The red colour on the façade of the building facing the public are indicates the elevator and stairs which are vertical circulation elements whereas green indicates liquid, yellow electric and blue air circulation sanitation systems.

The façade facing the public area being designed with this configuration by colour codings transformed the façade itself into an exhibition area and allowed the public area be included in the building as a focal point as well [2]. The square was also considered as a performance area. Here, cultural activities such as pandomime shows, street theatres, musical concerts take place.  With a slight incline, the square captivates people to the entry hall in the downstairs and invigorates the public environment-building relation.

Despite the fact that the existing building occupies a great scale of volume, the front court of the building is quite broad as well. Having a large front court is also very distinctive to the Museum of Pompidou since many museums do not include a front court. This area brings a great amount of liveliness to the building since a broad variety of activities and events occur every day. For instance, it is occupied by street performers, jugglers and mimes almost every open day of the centre. In the spring, carnivals take place in the court and catch great attention from everyone in Paris.

 In these carnivals, decent variety of bands, caricature and sketch artists appear and everyone have a wonderful time. Many individuals even only come to just sit in the court and socialize, have a chit chat, get to know new people, be exposed to healthy sunlight, read book, have a drink, and even just rest their head. Due to the inviting aspect of the front court, even random pedestrians walk by to just look around and experience a quality time. Having a large open space in front of a cultural centre is very welcoming, interesting and entertaining for the public.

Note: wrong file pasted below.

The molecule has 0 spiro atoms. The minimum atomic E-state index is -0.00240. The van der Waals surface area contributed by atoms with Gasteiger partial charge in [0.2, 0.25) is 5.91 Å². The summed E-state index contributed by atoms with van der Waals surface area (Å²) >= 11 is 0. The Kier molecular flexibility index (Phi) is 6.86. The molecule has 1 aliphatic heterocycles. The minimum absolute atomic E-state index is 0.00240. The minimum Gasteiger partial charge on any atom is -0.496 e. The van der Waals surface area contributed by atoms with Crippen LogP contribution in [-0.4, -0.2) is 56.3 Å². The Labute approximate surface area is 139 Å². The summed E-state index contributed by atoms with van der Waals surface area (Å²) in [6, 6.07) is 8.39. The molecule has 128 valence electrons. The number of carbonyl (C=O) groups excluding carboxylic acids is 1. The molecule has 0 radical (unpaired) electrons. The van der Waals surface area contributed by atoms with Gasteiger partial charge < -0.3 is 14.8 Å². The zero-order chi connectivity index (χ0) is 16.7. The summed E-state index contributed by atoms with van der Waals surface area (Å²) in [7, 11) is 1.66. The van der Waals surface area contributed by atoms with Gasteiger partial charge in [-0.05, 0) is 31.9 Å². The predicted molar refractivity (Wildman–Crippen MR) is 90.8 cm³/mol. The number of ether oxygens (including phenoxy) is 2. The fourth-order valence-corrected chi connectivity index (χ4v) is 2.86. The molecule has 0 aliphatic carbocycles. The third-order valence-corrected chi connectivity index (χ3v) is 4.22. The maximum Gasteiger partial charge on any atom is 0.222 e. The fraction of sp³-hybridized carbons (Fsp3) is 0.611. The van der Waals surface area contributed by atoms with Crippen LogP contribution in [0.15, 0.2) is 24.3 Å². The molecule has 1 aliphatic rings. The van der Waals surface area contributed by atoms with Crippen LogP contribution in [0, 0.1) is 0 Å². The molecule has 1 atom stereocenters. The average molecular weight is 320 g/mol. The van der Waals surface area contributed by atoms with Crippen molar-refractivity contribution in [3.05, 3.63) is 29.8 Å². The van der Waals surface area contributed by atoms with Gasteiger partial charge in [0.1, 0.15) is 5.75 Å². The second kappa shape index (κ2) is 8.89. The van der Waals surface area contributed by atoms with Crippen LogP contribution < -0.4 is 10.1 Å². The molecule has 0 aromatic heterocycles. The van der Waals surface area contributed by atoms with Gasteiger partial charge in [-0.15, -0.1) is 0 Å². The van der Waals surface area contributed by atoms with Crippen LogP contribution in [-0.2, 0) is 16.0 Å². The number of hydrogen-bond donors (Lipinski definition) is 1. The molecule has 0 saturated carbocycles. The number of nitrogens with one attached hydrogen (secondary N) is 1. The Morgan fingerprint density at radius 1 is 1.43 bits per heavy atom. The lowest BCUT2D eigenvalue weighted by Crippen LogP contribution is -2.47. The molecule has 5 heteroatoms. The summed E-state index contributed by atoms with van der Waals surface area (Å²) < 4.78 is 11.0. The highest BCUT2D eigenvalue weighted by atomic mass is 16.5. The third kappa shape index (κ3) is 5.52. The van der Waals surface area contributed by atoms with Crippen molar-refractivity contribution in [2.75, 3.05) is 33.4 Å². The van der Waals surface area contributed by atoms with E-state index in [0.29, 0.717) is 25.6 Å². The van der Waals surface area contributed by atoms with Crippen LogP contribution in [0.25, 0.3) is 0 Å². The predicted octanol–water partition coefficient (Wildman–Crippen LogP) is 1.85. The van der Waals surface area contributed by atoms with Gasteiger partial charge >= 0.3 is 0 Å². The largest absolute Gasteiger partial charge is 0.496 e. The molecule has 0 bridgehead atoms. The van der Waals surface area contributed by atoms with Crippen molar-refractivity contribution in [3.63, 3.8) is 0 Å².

Another vivacious aspect of the building lies in its façade in the evenings. A colossal screen with appealing graphic effects is present in the main façade. By this way people from outside are intrigued in the building even during evenings.

In order to continue emptying inside of the building, walls are absent and there are only open spaces. By excluding walls, each floor could be divided or assembled according to the selection of activities. Furthermore, spaces could be either expanded or diminished depending on the size of the activities. For instance, if a size of 200 square meters exhibition has come to the cultural centre, exhibition space could be arranged to 200 square meters easily. Since, all of the piping systems, escalators, lifts, walls and columns are absent in the interior spaces, utilization of the interior activities is maximised.

The client had specified a number of special cultural activities. The aim was to broaden the scheme without forgetting specific requirements: creating a center for both tourists and local people; avoiding creating a center divided into individual tight departments; and creating a dynamic meeting place where the various activities could merge in flexible, well-serviced spaces. The attitude was that the greater the involvement of the public, the greater the success.

With its wonderful parts, the cultural centre unites great numbers of people from different religion, ethnicity, nationality and character.

Koray Bakırküre

24 Mart 2018